Alternating Current Corrosion of Steel in Seawater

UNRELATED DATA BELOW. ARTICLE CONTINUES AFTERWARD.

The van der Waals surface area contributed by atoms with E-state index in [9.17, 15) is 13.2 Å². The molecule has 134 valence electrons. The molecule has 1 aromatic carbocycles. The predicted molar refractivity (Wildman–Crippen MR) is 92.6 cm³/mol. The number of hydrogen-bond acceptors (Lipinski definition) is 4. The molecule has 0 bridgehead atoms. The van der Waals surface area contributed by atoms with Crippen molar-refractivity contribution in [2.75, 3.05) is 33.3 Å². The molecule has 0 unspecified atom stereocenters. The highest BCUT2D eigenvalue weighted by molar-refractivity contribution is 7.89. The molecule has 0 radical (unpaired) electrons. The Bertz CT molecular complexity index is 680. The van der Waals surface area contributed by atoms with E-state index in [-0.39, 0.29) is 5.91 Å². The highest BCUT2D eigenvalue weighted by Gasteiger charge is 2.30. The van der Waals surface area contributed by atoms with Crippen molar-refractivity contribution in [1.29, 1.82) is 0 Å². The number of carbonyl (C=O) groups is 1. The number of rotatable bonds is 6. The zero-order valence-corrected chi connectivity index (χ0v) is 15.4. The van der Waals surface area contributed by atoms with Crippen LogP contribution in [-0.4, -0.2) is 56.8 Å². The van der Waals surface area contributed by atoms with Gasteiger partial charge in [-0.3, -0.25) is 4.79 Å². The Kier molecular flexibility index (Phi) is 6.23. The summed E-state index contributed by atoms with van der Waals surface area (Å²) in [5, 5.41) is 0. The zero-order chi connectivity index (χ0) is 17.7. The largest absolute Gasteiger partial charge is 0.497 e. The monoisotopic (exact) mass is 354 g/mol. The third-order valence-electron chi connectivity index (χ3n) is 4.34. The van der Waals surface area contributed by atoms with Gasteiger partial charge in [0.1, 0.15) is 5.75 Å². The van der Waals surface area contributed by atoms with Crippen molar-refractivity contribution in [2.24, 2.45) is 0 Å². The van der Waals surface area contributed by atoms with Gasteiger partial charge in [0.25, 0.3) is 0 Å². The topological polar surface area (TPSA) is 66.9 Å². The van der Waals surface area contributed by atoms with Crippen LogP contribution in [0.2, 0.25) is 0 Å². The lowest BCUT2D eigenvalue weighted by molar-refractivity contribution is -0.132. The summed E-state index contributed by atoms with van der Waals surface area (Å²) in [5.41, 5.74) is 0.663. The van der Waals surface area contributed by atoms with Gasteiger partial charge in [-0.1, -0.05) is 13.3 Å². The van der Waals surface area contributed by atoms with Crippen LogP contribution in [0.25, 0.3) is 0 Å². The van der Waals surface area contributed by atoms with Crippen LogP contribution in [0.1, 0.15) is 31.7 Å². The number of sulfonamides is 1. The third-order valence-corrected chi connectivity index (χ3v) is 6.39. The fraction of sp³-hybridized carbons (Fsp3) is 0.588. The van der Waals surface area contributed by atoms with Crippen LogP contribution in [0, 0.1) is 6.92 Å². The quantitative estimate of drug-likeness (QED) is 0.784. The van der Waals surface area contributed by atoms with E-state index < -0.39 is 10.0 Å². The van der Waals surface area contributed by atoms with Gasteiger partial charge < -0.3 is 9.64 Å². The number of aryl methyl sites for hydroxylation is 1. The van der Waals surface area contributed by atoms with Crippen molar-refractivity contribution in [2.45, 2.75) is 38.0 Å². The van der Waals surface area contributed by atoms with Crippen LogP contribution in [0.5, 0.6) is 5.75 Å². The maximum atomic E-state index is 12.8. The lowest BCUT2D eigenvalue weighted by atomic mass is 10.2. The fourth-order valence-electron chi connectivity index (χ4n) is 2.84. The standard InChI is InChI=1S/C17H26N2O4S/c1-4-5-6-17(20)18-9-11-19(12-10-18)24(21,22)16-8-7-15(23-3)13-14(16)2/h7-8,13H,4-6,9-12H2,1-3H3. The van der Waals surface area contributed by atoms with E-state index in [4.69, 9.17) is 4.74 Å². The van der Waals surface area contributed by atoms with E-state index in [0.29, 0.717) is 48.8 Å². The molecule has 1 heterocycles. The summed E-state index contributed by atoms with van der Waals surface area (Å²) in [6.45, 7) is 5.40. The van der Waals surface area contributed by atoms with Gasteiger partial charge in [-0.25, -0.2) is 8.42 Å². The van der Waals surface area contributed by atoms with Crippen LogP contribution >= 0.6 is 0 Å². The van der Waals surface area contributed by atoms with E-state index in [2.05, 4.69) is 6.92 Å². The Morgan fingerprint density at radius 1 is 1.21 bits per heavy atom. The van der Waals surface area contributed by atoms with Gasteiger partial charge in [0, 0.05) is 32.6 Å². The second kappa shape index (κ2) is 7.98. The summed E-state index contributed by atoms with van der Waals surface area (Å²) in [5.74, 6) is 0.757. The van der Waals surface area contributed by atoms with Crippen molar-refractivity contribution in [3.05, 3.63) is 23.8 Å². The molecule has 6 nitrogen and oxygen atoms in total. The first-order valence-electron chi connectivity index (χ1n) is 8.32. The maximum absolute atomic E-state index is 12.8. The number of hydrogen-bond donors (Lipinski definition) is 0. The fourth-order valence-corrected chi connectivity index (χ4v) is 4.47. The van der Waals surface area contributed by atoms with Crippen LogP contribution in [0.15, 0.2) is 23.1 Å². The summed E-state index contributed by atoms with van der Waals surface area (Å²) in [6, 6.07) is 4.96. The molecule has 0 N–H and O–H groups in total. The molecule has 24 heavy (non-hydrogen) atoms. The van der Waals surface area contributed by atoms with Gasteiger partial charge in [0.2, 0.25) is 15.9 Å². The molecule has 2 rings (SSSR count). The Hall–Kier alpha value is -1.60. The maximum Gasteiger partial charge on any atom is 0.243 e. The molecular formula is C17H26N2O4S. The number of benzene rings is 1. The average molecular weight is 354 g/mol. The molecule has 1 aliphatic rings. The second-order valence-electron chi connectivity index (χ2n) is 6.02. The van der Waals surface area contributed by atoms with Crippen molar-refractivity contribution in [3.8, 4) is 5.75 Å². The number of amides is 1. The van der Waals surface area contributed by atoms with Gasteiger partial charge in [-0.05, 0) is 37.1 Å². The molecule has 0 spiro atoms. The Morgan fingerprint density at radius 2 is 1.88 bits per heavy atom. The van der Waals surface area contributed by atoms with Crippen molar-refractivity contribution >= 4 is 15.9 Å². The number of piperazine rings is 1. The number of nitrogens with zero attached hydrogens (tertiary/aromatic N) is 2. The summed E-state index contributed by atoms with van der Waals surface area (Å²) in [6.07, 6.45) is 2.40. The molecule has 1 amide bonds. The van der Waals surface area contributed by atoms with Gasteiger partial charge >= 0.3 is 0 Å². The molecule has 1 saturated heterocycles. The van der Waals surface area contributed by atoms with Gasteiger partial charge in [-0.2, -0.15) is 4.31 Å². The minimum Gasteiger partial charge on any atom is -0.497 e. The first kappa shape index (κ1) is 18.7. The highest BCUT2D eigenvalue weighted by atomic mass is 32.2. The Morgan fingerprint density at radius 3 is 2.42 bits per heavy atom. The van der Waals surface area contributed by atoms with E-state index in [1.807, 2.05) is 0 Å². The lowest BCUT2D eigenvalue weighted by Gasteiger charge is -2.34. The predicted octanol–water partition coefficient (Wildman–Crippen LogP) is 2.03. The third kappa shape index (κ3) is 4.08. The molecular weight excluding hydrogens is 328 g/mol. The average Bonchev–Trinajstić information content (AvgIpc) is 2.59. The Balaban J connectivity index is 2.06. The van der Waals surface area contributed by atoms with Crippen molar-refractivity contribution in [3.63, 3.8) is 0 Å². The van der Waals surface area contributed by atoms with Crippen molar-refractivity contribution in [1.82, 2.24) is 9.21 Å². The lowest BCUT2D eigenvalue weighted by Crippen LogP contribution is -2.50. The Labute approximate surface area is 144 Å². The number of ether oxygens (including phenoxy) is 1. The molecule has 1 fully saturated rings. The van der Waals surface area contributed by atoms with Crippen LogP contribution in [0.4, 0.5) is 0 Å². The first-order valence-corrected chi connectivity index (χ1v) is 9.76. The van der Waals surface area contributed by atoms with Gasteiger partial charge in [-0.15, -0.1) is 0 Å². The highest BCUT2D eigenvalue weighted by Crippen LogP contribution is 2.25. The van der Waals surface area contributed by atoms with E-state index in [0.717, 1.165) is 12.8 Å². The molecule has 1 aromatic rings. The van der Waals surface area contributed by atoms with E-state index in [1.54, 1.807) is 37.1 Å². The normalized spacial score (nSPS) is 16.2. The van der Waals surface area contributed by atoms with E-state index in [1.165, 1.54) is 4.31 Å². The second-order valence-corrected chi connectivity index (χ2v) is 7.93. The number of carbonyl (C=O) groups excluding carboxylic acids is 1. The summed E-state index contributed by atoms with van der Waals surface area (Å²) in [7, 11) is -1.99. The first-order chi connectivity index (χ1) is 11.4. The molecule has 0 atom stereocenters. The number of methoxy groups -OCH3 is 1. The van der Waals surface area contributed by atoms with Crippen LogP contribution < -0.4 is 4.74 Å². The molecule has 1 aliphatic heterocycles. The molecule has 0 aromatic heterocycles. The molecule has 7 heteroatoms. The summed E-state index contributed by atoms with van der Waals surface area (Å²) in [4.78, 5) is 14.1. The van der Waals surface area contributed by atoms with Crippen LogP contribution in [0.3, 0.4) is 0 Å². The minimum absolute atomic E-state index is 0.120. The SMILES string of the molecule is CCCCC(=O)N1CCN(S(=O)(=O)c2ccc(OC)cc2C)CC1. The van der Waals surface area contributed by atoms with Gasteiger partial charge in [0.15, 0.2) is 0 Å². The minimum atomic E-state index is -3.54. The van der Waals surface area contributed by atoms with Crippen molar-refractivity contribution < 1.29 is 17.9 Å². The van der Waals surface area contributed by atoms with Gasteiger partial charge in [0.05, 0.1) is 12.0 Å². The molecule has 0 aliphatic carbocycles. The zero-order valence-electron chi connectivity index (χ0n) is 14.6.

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A challenge regarding the transportation of oil and gas in pipelines subsea is to keep the temperature high enough to avoid formation of wax and hydrates, which eventually will stop the flow. In 2000, Nexans introduced a Direct Electrical Heating-system (DEH) that heats up the pipe by applying an alternating current (AC). The problem with applying AC is an increased risk of corrosion. The mechanism of AC corrosion has yet to be fully understood, and there exists limited data on its severity. The purpose of this thesis is to examine the effect of AC, determine the mechanism of AC corrosion and provide data describing its severity on steel. To achieve this, the following types of steel were investigated through cathodic polarization: X65 carbon steel (CS), AISI 316 stainless steel (SS) and 25Cr super duplex stainless steel (SDSS). A total of 28 samples were tested, under cathodic protection-potential (CP) of either -800 mV or -1050 mV and an applied AC in the range of 0-1000 A/m2. Testing was performed in 3.5 % NaCl-solution and artificial seawater and lasted for 48 hours. To examine the effect of AC properly, weight loss measurements and surface characterization by Scanning Electron Microscope (SEM) and X-Ray Diffraction (XRD) was performed. Cathodic currents were observed for all tested samples, where an increase in AC and a negative increase in CP-potential caused increasingly cathodic currents. Increase in AC caused the AC cell potential (VAC) to increase as well. Both cathodic currents and VAC was in the following order, from high to low: 25Cr>316>X65.Some correlation between the corrosion rates (CR) and the DC current response were found, where an increase in AC increased the CR. There was not found any correlation between CR and applied CP-potential. The following CRs were calculated for the various types of steel: 0-0.260 mm/year (316), 0-0.522 mm/year (25Cr) and 0.191-0.297 mm/year (X65). When tested at CP-potentials of -800 mV and -1050 mV under 500 A/m2 applied AC, the CRs were in the following order from high to low: X65>25Cr>316.Surface topography was seen to have no effect on AC corrosion, while artificial seawater showed a slight decrease in CR compared to 3.5 % NaCl-solution. The latter is likely due calcareous deposits that formed on all samples tested in artificial seawater, usually as CaCO3 and Mg(OH)2. In 3.5 % NaCl-solution, the formed corrosion products were characterized as Fe3O4, while Fe2O3 and γ-FeOOH was seen to form in artificial seawater.